Journal Issue: Health Insurance for Children Volume 13 Number 1 Spring 2003
A strong economy and increased enrollment in employer-sponsored health insurance coverage, together with expansions in Medicaid and State Children's Health Insurance Program (SCHIP) led to reductions in uninsurance among low-income American children between 1998 and 2000 (from 15.6% to 13.3%). Nonetheless, 12% (about 9 million) of children remained uninsured. Identifying these children and understanding the factors that contribute to their continued lack of health coverage is key to providing them access to health care.
Using 1994, 1998, and 2000 census data, this article analyzes recent trends in children's health coverage, as well as the groups that make up the population of uninsured children. The picture that emerges from these analyses is one of tremendous variation in coverage for different groups of children, with some groups having a higher risk for lacking health insurance. For example, poor children, Hispanics, adolescents, and children with foreign-born parents (particularly those whose parents are not U.S. citizens) are overrepresented among the uninsured.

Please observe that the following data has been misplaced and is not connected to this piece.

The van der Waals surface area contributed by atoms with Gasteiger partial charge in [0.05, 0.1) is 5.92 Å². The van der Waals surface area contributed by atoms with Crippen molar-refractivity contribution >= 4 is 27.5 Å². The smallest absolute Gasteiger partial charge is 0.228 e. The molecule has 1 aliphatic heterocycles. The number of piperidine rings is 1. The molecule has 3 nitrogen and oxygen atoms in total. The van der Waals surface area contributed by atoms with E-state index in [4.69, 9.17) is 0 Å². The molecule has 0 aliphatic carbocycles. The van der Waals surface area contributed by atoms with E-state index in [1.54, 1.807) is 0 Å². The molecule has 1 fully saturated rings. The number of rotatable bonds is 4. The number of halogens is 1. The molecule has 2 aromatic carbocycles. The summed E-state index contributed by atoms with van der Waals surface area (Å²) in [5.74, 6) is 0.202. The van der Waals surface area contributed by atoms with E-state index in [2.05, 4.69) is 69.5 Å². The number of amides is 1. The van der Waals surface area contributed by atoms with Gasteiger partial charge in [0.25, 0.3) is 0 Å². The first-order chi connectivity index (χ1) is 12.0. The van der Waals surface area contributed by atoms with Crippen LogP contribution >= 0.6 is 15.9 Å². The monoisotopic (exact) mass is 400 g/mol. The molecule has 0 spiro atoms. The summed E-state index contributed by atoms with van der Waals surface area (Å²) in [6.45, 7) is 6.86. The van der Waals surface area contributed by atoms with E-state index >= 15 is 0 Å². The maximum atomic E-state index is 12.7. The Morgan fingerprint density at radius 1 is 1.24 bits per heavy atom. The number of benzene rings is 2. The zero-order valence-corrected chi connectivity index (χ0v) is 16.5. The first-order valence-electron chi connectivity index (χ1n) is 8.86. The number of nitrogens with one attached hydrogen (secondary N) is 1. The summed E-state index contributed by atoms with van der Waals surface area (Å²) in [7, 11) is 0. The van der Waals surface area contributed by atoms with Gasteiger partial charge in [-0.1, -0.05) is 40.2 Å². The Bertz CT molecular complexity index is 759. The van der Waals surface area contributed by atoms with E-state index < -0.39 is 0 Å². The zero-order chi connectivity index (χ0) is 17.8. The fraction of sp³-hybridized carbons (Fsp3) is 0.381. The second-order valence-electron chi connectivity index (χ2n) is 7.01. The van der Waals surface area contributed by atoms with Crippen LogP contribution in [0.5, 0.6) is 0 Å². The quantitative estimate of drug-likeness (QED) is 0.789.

The authors conclude that the strong economy and concomitant increase in employer-based coverage played a bigger part in reducing uninsurance rates than did expansions in public programs. They also argue that lack of participation by eligible children rather than inadequate eligibility levels is the key policy issue, and conclude with several recommendations to increase program participation.